• UNHCR remains committed to exploring and expanding access to refugee enrolment into cross-border job placement programmes and increase in diversified livelihoods opportunities; as well as in demand-driven vocational and technical education programs with on the job training.
  • Further support to implementation of the inclusive refugee policies of the government of Iran, for refugees to access health-care, health insurance and education.

2019 Budget and Expenditure in South-West Asia | USD

Operation Pillar 1
Refugee programme
Pillar 2
Stateless programme
Pillar 3
Reintegration projects
Pillar 4
IDP projects
Total
Afghanistan Budget
Expenditure
29,176,984
11,994,053
0
0
71,184,200
30,243,082
21,344,496
18,397,052
121,705,680
60,634,186
Islamic Republic of Iran Budget
Expenditure
98,916,706
28,824,208
0
0
0
0
0
0
98,916,706
28,824,208
Pakistan Budget
Expenditure
72,947,942
27,455,373
558,163
109,894
25,695,563
8,149,667
0
0
99,201,669
35,714,934
Total Budget
Expenditure
201,041,632
68,273,634
558,163
109,894
96,879,763
38,392,750
21,344,496
18,397,052
319,824,055
125,173,329

2019 Voluntary Contributions to South-West Asia | USD

Earmarking / Donor Pillar 1
Refugee programme
Pillar 3
Reintegration projects
Pillar 4
IDP projects
All
pillars
Total
South-West Asia overall
United States of America 00015,200,000 15,200,000
South-West Asia overall subtotal 00015,200,000 15,200,000
Afghanistan
Belgium 0284,414853,2420 1,137,656
Bulgaria 40,000000 40,000
Canada 000949,848 949,848
Central Emergency Response Fund (CERF) 0094,2225,778 100,000
Common Humanitarian Fund Sudan 002,395,8920 2,395,892
Denmark 0003,720,079 3,720,079
European Union 0007,265,721 7,265,721
France 00300,0000 300,000
Germany 170,955787,78800 958,743
Japan 1,905,1422,247,000267,5000 4,419,642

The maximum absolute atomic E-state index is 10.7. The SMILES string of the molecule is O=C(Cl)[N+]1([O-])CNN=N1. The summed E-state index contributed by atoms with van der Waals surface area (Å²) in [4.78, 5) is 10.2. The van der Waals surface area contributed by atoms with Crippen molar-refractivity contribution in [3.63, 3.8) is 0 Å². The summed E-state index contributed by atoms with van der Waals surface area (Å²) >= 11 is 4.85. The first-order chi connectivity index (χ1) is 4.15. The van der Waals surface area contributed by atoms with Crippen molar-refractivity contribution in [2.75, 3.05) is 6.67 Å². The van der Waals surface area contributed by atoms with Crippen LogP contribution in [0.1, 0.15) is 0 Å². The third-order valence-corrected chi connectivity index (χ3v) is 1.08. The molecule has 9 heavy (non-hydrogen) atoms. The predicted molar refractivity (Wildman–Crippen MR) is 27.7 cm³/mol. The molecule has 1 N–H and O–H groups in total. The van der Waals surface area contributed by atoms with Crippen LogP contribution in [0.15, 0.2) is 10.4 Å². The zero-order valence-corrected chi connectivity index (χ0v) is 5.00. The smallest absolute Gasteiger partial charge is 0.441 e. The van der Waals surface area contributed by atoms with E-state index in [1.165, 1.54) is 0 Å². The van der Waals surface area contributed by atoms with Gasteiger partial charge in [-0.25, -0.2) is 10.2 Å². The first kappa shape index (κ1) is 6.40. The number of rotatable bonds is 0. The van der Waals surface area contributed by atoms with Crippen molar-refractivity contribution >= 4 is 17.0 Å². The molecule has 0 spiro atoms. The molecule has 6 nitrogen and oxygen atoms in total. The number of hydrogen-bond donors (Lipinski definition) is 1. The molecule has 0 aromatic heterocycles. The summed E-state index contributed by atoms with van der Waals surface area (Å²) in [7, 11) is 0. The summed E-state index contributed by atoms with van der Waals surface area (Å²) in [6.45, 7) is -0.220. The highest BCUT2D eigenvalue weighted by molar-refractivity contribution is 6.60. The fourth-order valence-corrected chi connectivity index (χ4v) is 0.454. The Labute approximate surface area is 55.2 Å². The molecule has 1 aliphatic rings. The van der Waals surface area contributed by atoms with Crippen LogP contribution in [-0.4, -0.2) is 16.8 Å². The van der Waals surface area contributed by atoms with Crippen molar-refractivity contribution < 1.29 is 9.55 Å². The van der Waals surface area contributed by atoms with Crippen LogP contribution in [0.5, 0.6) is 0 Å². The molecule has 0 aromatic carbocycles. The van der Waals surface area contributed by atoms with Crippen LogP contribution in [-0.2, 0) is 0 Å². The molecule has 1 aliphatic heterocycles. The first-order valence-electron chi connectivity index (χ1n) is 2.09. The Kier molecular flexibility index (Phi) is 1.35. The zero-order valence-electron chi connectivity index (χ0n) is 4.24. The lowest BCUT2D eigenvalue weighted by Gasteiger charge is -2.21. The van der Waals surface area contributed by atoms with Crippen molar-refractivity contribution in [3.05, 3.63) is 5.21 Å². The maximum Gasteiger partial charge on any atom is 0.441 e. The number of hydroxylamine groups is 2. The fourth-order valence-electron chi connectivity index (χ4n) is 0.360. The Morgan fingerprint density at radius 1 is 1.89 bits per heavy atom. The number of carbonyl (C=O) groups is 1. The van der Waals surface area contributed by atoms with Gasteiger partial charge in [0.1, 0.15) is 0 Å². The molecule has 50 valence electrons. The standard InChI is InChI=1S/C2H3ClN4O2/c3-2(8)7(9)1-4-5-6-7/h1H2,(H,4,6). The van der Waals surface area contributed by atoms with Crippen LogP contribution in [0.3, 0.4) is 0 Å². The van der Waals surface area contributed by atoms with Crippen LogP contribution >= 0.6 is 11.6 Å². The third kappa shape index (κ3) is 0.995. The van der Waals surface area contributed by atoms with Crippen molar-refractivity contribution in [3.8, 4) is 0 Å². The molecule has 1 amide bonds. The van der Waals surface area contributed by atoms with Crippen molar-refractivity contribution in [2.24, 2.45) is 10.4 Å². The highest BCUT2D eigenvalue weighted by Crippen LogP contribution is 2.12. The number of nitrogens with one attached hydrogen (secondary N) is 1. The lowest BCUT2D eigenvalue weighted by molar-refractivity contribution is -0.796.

Luxembourg 000523,013 523,013
Norway 00326,975685,323 1,012,298
Private donors in Italy 9000 9
Private donors in Japan 0092,9380 92,938
Republic of Korea 0003,400,000 3,400,000
Sweden 0001,103,022 1,103,022
Switzerland 0001,004,016 1,004,016
United States of America 2,500,0000018,200,000 20,700,000
Afghanistan subtotal 4,616,1063,319,2024,330,76936,856,800 49,122,877
Islamic Republic of Iran
Australia 1,000,000000 1,000,000
Central Emergency Response Fund (CERF) 685,705000 685,705
Denmark 2,103,979000 2,103,979
European Union 4,657,856000 4,657,856
Germany 2,224,694000 2,224,694
Japan 973,213000 973,213
Kuwait 75,910000 75,910
Norway 799,543000 799,543
Private donors in Canada 525000 525
Republic of Korea 2,010,613000 2,010,613
Russian Federation 100,000000 100,000
UNAIDS 52,000000 52,000
Islamic Republic of Iran subtotal 14,684,038000 14,684,038
Pakistan
Canada 000379,939 379,939
Denmark 2,103,979000 2,103,979
European Union 909,615001,544,892 2,454,508
Japan 2,098,7901,266,79400 3,365,584
Norway 000342,661 342,661
Private donors in the Republic of Korea 5,086000 5,086
Switzerland 503,018000 503,018
UNAIDS 30,000000 30,000
UNDP 81,3370017,979 99,316
United States of America 107,0000022,800,000 22,907,000
Pakistan subtotal 5,838,8271,266,794025,085,472 32,191,093
Total 25,138,9714,585,9964,330,76977,142,272 111,198,007
Note:
Latest contributions
  • 07-AUG-2020
    Austria
    $645,882
  • 04-AUG-2020
    United Kingdom of Great Britain and Northern Ireland

    private donors

    $521,640
  • 03-AUG-2020
    Japan

    private donors

    $424,465
  • Germany
    $56,962
  • 31-JUL-2020
    Germany

    private donors

    $2,100,001
  • Spain

    private donors

    $7,058,596
  • South Africa

    private donors

    $77,780
  • 30-JUL-2020
    Malaysia

    private donors

    $243,165
  • Greece

    private donors

    $84,751
  • Republic of Korea
    $2,000,000
  • Brazil

    private donors

    $221,506
  • Mexico

    private donors

    $112,545
  • Philippines

    private donors

    $166,819
  • Canada

    private donors

    $370,952
  • Republic of Korea

    private donors

    $7,573,526
  • Thailand

    private donors

    $480,032
  • United Kingdom of Great Britain and Northern Ireland

    private donors

    $697,211
  • Netherlands

    private donors

    $231,920
  • France

    private donors

    $84,078
  • China

    private donors

    $870,641